Thoughts about the Boeing Battery
It’s no surprise that the FAA has no crystal ball and can’t tell us when the 787 is flying again.
Is Boeing going to switch out Battery systems? Are they wasting time trying to qualify the problematic lithium-ion system they have when they could switch to a different technology? Is it cost prohibitive to switch systems temporarily while Boeing works the kinks out of a system they seem to want to keep?
Cessna confirms that it intends to requalify lithium-ion batteries. It means that they are going to keep using them–but we do agree with their determination to REQUALIFY them. Let us not forget that Cessna issued an emergency recall of the CJ4+ Citation Jet lithium-ion batteries when they suffered a fire in late 2011. Their airworthiness directive required CJ4+ operators to replace the lithium-ion batteries within 10 flight hours. The company that produced the Cessna batteries, A123 Systems, went out of business. Maybe Cessna should go talk to Boeing about their findings.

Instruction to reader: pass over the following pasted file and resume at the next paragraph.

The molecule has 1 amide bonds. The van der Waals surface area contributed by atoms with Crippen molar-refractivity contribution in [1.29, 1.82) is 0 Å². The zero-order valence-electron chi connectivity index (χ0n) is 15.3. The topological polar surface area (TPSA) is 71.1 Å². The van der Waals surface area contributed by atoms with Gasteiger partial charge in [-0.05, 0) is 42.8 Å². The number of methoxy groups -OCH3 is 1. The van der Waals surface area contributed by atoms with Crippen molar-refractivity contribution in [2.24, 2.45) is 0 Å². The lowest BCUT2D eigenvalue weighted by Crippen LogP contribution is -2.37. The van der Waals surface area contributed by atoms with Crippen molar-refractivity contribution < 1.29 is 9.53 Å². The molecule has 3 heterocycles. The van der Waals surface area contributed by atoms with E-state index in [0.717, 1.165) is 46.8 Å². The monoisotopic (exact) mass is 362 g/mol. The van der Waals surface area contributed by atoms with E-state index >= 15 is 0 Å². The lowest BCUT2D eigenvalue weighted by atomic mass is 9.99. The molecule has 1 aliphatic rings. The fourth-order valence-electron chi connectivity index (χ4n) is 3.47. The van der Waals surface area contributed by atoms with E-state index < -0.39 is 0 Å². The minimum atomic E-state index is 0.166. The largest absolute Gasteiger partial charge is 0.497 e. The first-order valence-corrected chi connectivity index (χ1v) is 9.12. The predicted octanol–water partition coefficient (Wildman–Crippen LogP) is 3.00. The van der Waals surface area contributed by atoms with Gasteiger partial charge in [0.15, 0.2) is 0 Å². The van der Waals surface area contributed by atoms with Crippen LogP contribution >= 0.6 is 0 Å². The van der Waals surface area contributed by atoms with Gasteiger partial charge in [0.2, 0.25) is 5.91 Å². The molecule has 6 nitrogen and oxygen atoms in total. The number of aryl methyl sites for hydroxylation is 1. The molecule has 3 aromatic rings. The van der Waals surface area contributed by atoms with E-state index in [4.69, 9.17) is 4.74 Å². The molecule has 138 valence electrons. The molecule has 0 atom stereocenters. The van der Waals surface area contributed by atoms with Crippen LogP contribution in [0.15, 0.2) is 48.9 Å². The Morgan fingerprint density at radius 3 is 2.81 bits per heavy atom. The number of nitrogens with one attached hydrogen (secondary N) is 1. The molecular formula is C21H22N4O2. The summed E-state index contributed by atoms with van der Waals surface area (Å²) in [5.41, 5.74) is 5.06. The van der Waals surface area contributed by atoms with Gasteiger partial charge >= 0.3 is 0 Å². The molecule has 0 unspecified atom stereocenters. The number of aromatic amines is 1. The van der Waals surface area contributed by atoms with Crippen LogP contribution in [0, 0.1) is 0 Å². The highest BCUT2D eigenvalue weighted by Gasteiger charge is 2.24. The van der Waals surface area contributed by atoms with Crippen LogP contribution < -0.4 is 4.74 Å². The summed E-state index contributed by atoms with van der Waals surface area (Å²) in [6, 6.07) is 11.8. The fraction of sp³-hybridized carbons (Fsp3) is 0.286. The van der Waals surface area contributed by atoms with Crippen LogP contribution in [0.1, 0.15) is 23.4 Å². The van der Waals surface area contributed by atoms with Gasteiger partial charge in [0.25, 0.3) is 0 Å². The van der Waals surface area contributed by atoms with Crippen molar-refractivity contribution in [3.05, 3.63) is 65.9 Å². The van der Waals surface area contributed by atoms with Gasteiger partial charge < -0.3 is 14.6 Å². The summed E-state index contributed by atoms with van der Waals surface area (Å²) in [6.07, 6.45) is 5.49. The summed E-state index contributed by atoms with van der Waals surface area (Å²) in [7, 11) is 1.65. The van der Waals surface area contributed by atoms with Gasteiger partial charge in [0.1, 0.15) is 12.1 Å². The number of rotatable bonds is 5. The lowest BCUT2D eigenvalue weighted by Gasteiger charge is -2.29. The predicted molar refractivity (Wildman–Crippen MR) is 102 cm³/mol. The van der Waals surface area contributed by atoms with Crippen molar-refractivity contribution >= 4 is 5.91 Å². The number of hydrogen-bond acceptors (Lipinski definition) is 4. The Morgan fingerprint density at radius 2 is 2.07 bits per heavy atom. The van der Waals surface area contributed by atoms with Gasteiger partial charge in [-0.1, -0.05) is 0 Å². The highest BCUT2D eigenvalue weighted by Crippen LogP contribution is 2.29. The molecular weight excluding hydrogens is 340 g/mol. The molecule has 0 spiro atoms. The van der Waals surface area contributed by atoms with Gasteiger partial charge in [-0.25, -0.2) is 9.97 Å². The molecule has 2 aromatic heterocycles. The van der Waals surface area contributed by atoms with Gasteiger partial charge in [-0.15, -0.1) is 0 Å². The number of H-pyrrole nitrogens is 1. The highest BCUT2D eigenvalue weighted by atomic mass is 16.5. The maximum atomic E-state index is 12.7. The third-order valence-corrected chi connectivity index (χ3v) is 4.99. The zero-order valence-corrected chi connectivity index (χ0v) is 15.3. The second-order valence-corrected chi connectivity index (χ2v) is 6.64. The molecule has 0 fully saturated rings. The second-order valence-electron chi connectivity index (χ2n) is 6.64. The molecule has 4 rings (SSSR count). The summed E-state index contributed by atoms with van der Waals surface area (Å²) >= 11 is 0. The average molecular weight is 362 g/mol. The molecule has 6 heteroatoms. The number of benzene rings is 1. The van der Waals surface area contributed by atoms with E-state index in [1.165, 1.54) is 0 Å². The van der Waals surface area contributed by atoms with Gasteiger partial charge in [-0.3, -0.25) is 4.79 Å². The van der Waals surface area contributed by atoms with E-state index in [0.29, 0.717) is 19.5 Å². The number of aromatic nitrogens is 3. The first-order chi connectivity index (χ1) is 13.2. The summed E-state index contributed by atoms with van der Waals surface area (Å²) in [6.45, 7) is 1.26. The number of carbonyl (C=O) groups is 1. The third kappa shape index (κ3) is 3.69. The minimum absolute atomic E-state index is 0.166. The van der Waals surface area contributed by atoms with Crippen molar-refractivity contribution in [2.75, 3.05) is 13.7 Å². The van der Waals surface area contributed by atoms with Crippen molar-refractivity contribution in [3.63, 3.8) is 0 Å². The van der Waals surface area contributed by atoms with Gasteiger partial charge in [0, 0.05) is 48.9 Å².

The investigation of the Boeing 787 Dreamliner battery that caught fire in Boston is that two things have been found:
thermal runaway (a cycle where temperature goes up causing it to go up more) If the electrolyte catches on fire it can self-sustain.
short-circuit (unintended contact of components and consequent accidental diversion of the current)
The Boston event battery suffered both.
Now the question is which one is the chicken, and which one is the egg. Which came first? And they still haven’t figured out why. And did both failed batteries come from the same batch of batteries?
Was the whole battery system a mistake? It was, according to whistleblower Michael Leon who we mentioned in Battery Buzz wrote a report (2006) saying that the battery technology was risky and that substitute battery technology should be used on the 787.
Now the NTSB is going to point fingers at the FAA for certifying what may be a problem.
And video from the whistleblower: